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Ubuntu

Kismet An 802.11 wireless network detector, sniffer, and intrusion detection system

Post date: September 2, 2009, 13:09 Category: Software Views: 4061 Comments
Tutorial quote: Kismet is a 802.11b wireless network sniffer. It is capable of sniffing using almost any supported wireless card using the Airo, HostAP, Wlan-NG, and Orinoco (with a kernel patch) drivers.Kismet identifies networks by passively collecting packets and detecting standard named networks, detecting (and given time, decloaking) hidden networks, and infering the presence of nonbeaconing networks via data
traffic.
Debian

How To Set Up SSH With Public-Key Authentication On Debian Etch

Post date: March 30, 2008, 13:03 Category: Security Views: 3918 Comments
Tutorial quote: This guide explains how to set up an SSH server on Debian Etch with public-key authorization (and optionally with disabled password logins). SSH is a great tool to control Linux-based computers remotely. It is safe and secure.
Fedora

Virtualization With KVM On A Fedora 13 Server

Post date: June 20, 2010, 11:06 Category: Installing Views: 2809 Comments
Tutorial quote: This guide explains how you can install and use KVM for creating and running virtual machines on a Fedora 13 server. I will show how to create image-based virtual machines and also virtual machines that use a logical volume (LVM). KVM is short for Kernel-based Virtual Machine and makes use of hardware virtualization, i.e., you need a CPU that supports hardware virtualization, e.g. Intel VT or AMD-V.
OpenSUSE

Virtualization With KVM On An OpenSUSE 11.4 Server

Post date: April 21, 2011, 11:04 Category: Installing Views: 4808 Comments
Tutorial quote: This guide explains how you can install and use KVM for creating and running virtual machines on an OpenSUSE 11.4 server. I will show how to create image-based virtual machines and also virtual machines that use a logical volume (LVM). KVM is short for Kernel-based Virtual Machine and makes use of hardware virtualization, i.e., you need a CPU that supports hardware virtualization, e.g. Intel VT or AMD-V.
Fedora

Virtualization With KVM On A Fedora 10 Server

Post date: March 22, 2009, 13:03 Category: Miscellaneous Views: 3374 Comments
Tutorial quote: This guide explains how you can install and use KVM for creating and running virtual machines on a Fedora 10 server. I will show how to create image-based virtual machines and also virtual machines that use a logical volume (LVM). KVM is short for Kernel-based Virtual Machine and makes use of hardware virtualization, i.e., you need a CPU that supports hardware virtualization, e.g. Intel VT or AMD-V.
Fedora

Virtualization With KVM On A Fedora 14 Server

Post date: December 19, 2010, 17:12 Category: Installing Views: 2841 Comments
Tutorial quote: This guide explains how you can install and use KVM for creating and running virtual machines on a Fedora 14 server. I will show how to create image-based virtual machines and also virtual machines that use a logical volume (LVM). KVM is short for Kernel-based Virtual Machine and makes use of hardware virtualization, i.e., you need a CPU that supports hardware virtualization, e.g. Intel VT or AMD-V.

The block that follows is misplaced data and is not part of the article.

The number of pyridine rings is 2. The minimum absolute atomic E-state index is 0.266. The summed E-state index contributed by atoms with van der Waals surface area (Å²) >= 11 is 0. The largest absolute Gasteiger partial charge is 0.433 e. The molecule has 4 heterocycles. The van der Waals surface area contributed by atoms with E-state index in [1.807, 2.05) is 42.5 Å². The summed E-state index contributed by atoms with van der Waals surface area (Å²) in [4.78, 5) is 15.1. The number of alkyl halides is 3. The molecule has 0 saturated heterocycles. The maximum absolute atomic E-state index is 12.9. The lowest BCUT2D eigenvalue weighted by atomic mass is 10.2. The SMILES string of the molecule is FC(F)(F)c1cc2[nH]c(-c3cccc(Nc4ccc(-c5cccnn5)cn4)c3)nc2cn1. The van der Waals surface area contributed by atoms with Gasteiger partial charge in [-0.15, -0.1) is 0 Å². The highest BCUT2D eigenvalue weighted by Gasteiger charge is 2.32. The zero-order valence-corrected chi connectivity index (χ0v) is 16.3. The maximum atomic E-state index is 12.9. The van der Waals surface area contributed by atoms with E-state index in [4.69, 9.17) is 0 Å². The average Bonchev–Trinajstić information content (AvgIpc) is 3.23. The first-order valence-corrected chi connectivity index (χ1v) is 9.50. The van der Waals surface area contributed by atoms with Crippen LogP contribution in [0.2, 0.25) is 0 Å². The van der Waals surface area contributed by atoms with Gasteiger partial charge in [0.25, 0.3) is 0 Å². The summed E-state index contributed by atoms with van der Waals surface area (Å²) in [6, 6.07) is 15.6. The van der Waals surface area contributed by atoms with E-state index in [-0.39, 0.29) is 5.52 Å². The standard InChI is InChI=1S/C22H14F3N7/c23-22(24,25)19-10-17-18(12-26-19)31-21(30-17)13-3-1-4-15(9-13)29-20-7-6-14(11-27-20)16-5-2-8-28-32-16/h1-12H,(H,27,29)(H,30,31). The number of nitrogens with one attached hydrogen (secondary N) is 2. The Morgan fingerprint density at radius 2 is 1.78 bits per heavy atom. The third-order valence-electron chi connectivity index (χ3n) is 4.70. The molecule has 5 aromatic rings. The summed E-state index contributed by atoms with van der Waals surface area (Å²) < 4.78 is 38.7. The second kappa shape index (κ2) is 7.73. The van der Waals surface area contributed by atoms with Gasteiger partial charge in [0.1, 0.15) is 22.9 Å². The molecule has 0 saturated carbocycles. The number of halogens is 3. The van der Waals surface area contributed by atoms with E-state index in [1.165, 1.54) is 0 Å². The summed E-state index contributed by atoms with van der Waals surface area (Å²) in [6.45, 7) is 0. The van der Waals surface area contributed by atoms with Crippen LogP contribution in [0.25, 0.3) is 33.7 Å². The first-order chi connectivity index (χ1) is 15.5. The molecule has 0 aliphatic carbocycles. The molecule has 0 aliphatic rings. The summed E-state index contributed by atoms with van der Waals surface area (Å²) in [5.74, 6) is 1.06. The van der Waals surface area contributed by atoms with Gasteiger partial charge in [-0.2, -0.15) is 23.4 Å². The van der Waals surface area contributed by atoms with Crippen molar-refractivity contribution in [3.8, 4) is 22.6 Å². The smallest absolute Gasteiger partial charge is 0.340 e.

OpenSUSE

Virtualization With KVM On An OpenSUSE 11.3 Server

Post date: January 6, 2011, 12:01 Category: Installing Views: 3083 Comments
Tutorial quote: This guide explains how you can install and use KVM for creating and running virtual machines on an OpenSUSE 11.3 server. I will show how to create image-based virtual machines and also virtual machines that use a logical volume (LVM). KVM is short for Kernel-based Virtual Machine and makes use of hardware virtualization, i.e., you need a CPU that supports hardware virtualization, e.g. Intel VT or AMD-V.
Fedora

Virtualization With KVM On A Fedora 12 Server

Post date: March 29, 2010, 12:03 Category: Installing Views: 3184 Comments
Tutorial quote: This guide explains how you can install and use KVM for creating and running virtual machines on a Fedora 12 server. I will show how to create image-based virtual machines and also virtual machines that use a logical volume (LVM). KVM is short for Kernel-based Virtual Machine and makes use of hardware virtualization, i.e., you need a CPU that supports hardware virtualization, e.g. Intel VT or AMD-V.
CentOS

Virtualization With KVM On A CentOS 6.0 Server

Post date: August 28, 2011, 17:08 Category: Installing Views: 5319 Comments
Tutorial quote: This guide explains how you can install and use KVM for creating and running virtual machines on a CentOS 6.0 server. I will show how to create image-based virtual machines and also virtual machines that use a logical volume (LVM). KVM is short for Kernel-based Virtual Machine and makes use of hardware virtualization, i.e., you need a CPU that supports hardware virtualization, e.g. Intel VT or AMD-V.
CentOS

Virtualization With KVM On A CentOS 5.2 Server

Post date: April 12, 2009, 11:04 Category: Installing Views: 4570 Comments
Tutorial quote: This guide explains how you can install and use KVM for creating and running virtual machines on a CentOS 5.2 server. I will show how to create image-based virtual machines and also virtual machines that use a logical volume (LVM). KVM is short for Kernel-based Virtual Machine and makes use of hardware virtualization, i.e., you need a CPU that supports hardware virtualization, e.g. Intel VT or AMD-V.
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